Imagine you are a doctor and five patients come to you with a runny nose. You give them all tissue. The next day all come back. You give more tissue. Again they come back. This cycle goes on until you start asking some questions. You quickly learn the first person has allergies. The second refuses to wear a hat when it is cold out, and the third is a cocaine addict. The symptom (runny nose) is the same. The solution to the symptom is completely different for all. Without understanding why the runny nose exists, it is almost impossible to properly treat any of the patients. View detention, in-school suspension and suspension as tissue. They might wipe the problem away for a few minutes, but none fix the real underlying issue.

Read more.

Classroom Libraries: Who Owns the Reading?

by Matt Renwick, Principal, Mineral Point Elementary School. 

“You are welcome to check out books as long as you are reliable.”

I had been looking at the library in the church, a few minutes before mass started. We weren’t at the church in which we belong, one in a neighboring town. The parish librarian noticed what I was doing and offered this comment.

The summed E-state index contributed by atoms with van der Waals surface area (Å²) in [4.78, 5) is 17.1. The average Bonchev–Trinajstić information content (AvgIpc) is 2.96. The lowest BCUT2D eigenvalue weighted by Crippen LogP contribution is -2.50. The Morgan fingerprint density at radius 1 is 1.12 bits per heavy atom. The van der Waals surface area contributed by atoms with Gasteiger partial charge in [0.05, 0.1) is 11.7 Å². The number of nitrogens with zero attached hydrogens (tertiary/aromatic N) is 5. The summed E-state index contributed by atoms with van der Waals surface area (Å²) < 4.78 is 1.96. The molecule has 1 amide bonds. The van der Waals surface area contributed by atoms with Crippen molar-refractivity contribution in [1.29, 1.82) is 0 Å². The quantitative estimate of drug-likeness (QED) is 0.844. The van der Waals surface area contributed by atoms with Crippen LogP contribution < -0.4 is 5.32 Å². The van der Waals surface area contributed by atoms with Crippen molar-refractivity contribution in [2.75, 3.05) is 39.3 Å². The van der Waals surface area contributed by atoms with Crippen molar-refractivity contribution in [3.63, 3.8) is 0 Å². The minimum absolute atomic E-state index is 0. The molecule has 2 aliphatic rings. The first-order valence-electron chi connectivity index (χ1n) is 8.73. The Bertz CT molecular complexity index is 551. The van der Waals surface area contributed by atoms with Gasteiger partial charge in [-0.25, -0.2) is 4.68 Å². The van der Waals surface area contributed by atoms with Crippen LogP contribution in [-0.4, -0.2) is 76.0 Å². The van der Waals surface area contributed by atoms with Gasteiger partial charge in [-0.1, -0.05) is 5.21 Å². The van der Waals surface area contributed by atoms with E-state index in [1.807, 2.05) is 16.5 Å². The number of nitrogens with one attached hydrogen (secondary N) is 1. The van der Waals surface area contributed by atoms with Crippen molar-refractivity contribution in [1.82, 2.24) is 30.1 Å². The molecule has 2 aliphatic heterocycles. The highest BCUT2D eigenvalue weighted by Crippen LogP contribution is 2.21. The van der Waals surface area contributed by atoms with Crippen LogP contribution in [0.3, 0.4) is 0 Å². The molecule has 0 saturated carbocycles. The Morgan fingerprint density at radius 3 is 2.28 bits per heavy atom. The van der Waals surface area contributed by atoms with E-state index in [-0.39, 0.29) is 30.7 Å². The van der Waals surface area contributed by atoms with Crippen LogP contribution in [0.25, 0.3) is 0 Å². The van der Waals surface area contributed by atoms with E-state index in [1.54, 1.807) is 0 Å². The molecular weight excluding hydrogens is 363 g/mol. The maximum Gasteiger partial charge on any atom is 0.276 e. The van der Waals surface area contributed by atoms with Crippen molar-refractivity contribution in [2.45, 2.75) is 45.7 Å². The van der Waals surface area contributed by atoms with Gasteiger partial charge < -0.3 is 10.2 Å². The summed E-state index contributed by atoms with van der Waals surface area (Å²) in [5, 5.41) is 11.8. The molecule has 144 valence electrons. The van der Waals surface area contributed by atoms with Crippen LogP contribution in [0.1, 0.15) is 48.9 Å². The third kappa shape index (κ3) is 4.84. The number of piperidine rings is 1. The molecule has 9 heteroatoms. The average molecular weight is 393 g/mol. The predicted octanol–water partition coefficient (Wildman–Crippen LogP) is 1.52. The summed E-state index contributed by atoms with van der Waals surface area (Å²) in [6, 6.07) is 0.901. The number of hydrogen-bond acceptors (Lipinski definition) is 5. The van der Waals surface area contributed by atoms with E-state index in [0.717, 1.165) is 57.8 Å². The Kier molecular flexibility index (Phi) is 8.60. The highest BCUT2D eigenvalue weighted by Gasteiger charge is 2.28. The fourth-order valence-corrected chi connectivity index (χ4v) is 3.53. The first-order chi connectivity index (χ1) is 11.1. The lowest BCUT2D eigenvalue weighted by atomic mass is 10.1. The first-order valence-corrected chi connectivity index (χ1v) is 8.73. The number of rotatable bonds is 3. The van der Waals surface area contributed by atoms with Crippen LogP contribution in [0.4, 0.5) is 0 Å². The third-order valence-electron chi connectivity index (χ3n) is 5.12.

Read more.

Pain, Promise, and the Path to Racial Justice

By Jim Lynch and Joe Schroeder, AWSA

Race is a social construct.  The genome has been mapped, and we know that our species share 99.9% of our DNA with one another.1

That “social construct” has very real meaning in our country.  Babies who are black and white are born with the same amazing potential.  However, based solely on the social construct of race, we can predict wide disparities for people of color in education, criminal justice, health, and poverty.  And, here in Wisconsin, we have some of the widest disparities in the nation.2

Read more.

July 16th Edition

What are Districts Planning to Do This Fall? Please Upload Your District's Plan!

School districts are beginning to share their plans for fall instruction.  Milwaukee will open the year with virtual instruction while many districts have announced plans to return in-person or in a hybrid format.  We have started this webpage for members to upload your district's plan when it is announced. 

There is so much we can learn from one another by continuing to share information and tools across school and district boundaries in service to each of our students!